Understanding Before the Course  

In the previous quarter I had taken curriculum and design, so I had some understanding of beginning with the end in mind, and thinking like an assessor; however, the assessment course as well the various activities we engaged in helped increase my knowledge of the true purpose of assessment.  My previous methods of grading included percentages, and I always found it difficult as a teacher distinguishing what work qualified as an A, B, C, D, or F.  What did this letters really mean anyway? What do percentages mean?  How can I justify the grade of by an A.  These were some of the questions the authors raised while I took this course, and these questions were for the most part answered by the end.

Learning During the Course

Throughout the summer quarter of 2014, I read Classroom Assessment for Student Learning: Doing it right -Using it well by Jane Chappuis, Rick Stiggins, Steve Chappuis and Judith Ater, as well as How to Grade for Learning by Ken O’Connor.  Both of these texts helped to change my mindset in terms of assessing students.  It was through these texts that some of my struggle with traditional grading was elivated.  I believe that O’connor mentioned, “What’s the real difference between a 78 and 79 anyway.  I explain this a bit more in my evaluation of Ava’s learning. Assessment Artifact   Additionally, throughout the quarter I worked on creating an assessment that is aligned to the CCSS and broke those standards down into learning targets.  Then I changed those learning targets into student friendly language with “I can” statements.  From those “I can” statements, I created a 4 point rubric which helps assess students ability to meet those specific learning targets.   In this unit, I also discuss the various types of learning that takes place.  For example, within the unit, I make sure to describe what parts are perfomance tasks, which tasks and standards require reasoning skills and so on.  Here is a link to my assessment. https://docs.google.com/document/d/1iGTvhpsND4nOp4nWqS9GusVtVHChXaT-R4XdUpiTPvs/edit?usp=sharing

Many revisions were made along the way, and I use a version of this rubric when I teach multi-cultural literature.  Some adjustments are made because many students struggle with attending school on a daily basis, so they may start the learning process at a lower level than what the unit has been written for.  Modifying curriculum and making it accessible to each student is important, and one of the key roles of an assessor especially if the focus is student growth.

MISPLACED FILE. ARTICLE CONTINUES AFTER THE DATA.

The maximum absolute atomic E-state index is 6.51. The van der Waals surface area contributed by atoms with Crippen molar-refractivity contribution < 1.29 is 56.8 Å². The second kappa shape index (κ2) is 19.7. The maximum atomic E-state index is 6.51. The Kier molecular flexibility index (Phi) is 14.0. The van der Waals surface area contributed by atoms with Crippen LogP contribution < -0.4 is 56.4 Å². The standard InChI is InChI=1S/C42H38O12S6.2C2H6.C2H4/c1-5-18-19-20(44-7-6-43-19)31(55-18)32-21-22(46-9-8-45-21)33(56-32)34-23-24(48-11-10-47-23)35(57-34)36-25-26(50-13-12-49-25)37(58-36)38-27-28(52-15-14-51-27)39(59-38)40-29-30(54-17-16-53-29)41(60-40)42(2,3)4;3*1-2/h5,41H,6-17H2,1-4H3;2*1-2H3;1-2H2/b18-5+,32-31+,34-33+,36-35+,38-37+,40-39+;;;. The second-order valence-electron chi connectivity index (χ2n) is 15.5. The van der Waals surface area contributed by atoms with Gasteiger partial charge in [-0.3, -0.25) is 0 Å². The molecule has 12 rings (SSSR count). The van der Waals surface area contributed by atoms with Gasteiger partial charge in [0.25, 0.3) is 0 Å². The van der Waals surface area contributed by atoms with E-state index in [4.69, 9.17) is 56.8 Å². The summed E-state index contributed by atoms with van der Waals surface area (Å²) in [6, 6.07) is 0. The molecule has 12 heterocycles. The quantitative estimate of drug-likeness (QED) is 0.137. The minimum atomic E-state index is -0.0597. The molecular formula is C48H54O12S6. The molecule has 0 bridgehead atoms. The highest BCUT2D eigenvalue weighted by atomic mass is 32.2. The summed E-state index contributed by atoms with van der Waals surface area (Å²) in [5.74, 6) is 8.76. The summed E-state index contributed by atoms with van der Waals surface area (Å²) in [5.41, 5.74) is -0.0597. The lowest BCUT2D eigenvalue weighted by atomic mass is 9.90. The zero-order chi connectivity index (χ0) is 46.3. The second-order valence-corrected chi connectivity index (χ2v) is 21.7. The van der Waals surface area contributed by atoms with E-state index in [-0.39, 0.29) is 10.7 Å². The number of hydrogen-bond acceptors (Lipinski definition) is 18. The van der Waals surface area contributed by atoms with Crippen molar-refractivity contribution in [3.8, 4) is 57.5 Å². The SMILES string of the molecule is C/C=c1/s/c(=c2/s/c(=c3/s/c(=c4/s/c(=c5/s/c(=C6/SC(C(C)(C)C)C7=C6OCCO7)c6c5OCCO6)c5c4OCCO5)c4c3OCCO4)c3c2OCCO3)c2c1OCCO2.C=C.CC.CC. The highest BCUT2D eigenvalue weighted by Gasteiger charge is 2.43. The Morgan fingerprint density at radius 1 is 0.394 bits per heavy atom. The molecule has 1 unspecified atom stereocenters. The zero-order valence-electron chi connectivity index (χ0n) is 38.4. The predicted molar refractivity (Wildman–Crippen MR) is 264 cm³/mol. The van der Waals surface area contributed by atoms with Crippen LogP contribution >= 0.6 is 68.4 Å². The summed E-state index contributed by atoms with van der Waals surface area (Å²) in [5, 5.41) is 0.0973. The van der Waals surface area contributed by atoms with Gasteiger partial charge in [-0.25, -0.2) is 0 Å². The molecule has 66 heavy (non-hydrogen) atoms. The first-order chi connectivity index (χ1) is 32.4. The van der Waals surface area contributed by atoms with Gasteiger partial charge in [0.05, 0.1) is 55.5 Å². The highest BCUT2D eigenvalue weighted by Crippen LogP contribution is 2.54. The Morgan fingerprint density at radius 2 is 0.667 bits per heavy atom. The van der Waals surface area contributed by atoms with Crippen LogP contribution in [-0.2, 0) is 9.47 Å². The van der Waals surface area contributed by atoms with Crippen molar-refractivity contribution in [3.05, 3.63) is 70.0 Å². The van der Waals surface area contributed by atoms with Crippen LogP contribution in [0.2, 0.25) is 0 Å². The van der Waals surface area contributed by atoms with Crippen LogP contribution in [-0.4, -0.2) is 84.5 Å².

Additionally, I learned about different types of portfolios. Growth portfolios to measure students learning throughout the term, or year, or even several years.  For example a teacher may want to use a growth portfolio for a student starting their freshman year of high school and have them include their work from their freshman year all the way to their senior year.  This would be a great measurement of growth.  (Chappuis, O’Connnor).

Furthermore I was reminded about the importance of authenticity in student assessments and learning.  Performance tasks, oral presentations help create authenticity.  Additionally, if students are given a choice in how to demonstrate their learning for the standard they are more likely to be engaged, and the learning will indeed be authentic.  However, it is important to set parameters as a teacher and provide the standards that they are to meet. (Chappuis, O’Connor)

Areas of Growth  

I am still working on adjusting assessments so that they make sense within the frame of the school I am working.  Pacing can be a challenge, given that we have 18 days each term to make sure students grow in their knowledge and understanding of key concepts from the curriculum.  Many of the pre and post assessments in my discipline involve writing prompts, which can take several days to complete to meet standard.  I am fortunate to work with an incredible group of people who are creative and come up with designs to measure student growth.  As I continue to grow as a facilitator, and assessor, I hope to incorporate some more creative methods of assessing into my classroom.  

Additionally, I want to work on easing the anxiety created by standardized tests.  Currently, many parents are opting their students out of the Smarter Balanced Assessment, and some juniors have not shown up to take the assessment. (Seattle Times).  I am hoping that by the time my students take the assessment in a couple of weeks they will be familiar with the tools they need to navigate the test, and enter into taking it with confidence.

Ultimately, on any type of assessment whether it be a standardized assessment or one in which students can re-take to meet the standard (Dueck), we want students to do their best.  If students see assessments as an opportunity to demonstrate and showcase their knowledge perhaps then the sentiment towards testing will change.

References  

Chappuis, j. Chappuis S. Stiggins, r. and Ater, J. (2012). Classroom Assessment for Student Learning: Doing it right -Using it Well. 2nd ed. Upper Saddle River. Pearson

 O’connor, K. (2009). How to Grade for Learning 3rd ed. Thousand Oaks.

Corwin Todd, L. (2015) Seattle Times: Nathan Hale High School Juniors Boycott State Test. April 23, 2105. Retreived from: http://www.seattletimes.com/seattle-news/education/nathan-hale-high-school-juniors-boycott-state-test/

Dueck, M (2014). WordPress.com Douple Dip in the When vs. If Power Struggle. January 29th. Retrieved from: https://myrondueck.wordpress.com/2014/01/29/double-dip-one-idea-in-the-when-vs-if-power-struggle/

Gritter, K (Summer 2014).  Modules 1-8. Seattle Pacific University.

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